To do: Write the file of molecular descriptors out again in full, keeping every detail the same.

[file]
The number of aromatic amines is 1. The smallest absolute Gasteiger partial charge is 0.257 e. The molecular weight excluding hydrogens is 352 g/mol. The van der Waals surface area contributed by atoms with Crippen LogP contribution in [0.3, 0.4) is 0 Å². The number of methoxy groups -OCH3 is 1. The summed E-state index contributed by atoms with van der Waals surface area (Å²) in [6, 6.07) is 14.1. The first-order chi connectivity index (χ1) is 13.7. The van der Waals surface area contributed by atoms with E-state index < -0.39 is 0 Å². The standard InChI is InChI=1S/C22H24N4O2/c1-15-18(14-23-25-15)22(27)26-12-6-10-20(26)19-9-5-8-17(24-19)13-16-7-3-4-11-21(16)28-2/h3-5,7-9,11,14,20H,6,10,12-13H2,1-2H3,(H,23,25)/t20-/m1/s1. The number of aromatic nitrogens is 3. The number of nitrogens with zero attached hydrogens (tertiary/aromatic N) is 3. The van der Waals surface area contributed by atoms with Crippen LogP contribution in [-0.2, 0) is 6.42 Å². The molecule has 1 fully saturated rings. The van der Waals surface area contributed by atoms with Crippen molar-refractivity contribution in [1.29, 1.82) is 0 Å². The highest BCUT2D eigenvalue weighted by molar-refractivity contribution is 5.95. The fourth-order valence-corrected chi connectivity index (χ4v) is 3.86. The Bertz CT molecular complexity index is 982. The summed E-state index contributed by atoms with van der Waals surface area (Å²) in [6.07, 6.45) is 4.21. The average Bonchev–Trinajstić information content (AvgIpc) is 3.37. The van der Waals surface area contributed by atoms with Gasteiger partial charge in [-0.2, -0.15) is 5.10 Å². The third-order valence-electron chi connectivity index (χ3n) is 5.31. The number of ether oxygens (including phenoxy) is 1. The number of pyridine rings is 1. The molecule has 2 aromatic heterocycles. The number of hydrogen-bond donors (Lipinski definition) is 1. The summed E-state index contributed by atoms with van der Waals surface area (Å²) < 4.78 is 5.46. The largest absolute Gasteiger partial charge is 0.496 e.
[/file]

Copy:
The number of aromatic amines is 1. The smallest absolute Gasteiger partial charge is 0.257 e. The molecular weight excluding hydrogens is 352 g/mol. The van der Waals surface area contributed by atoms with Crippen LogP contribution in [0.3, 0.4) is 0 Å². The number of methoxy groups -OCH3 is 1. The summed E-state index contributed by atoms with van der Waals surface area (Å²) in [6, 6.07) is 14.1. The first-order chi connectivity index (χ1) is 13.7. The van der Waals surface area contributed by atoms with E-state index < -0.39 is 0 Å². The standard InChI is InChI=1S/C22H24N4O2/c1-15-18(14-23-25-15)22(27)26-12-6-10-20(26)19-9-5-8-17(24-19)13-16-7-3-4-11-21(16)28-2/h3-5,7-9,11,14,20H,6,10,12-13H2,1-2H3,(H,23,25)/t20-/m1/s1. The number of aromatic nitrogens is 3. The number of nitrogens with zero attached hydrogens (tertiary/aromatic N) is 3. The van der Waals surface area contributed by atoms with Crippen LogP contribution in [-0.2, 0) is 6.42 Å². The molecule has 1 fully saturated rings. The van der Waals surface area contributed by atoms with Crippen molar-refractivity contribution in [1.29, 1.82) is 0 Å². The highest BCUT2D eigenvalue weighted by molar-refractivity contribution is 5.95. The fourth-order valence-corrected chi connectivity index (χ4v) is 3.86. The Bertz CT molecular complexity index is 982. The summed E-state index contributed by atoms with van der Waals surface area (Å²) in [6.07, 6.45) is 4.21. The average Bonchev–Trinajstić information content (AvgIpc) is 3.37. The van der Waals surface area contributed by atoms with Gasteiger partial charge in [-0.2, -0.15) is 5.10 Å². The third-order valence-electron chi connectivity index (χ3n) is 5.31. The number of ether oxygens (including phenoxy) is 1. The number of pyridine rings is 1. The molecule has 2 aromatic heterocycles. The number of hydrogen-bond donors (Lipinski definition) is 1. The summed E-state index contributed by atoms with van der Waals surface area (Å²) < 4.78 is 5.46. The largest absolute Gasteiger partial charge is 0.496 e.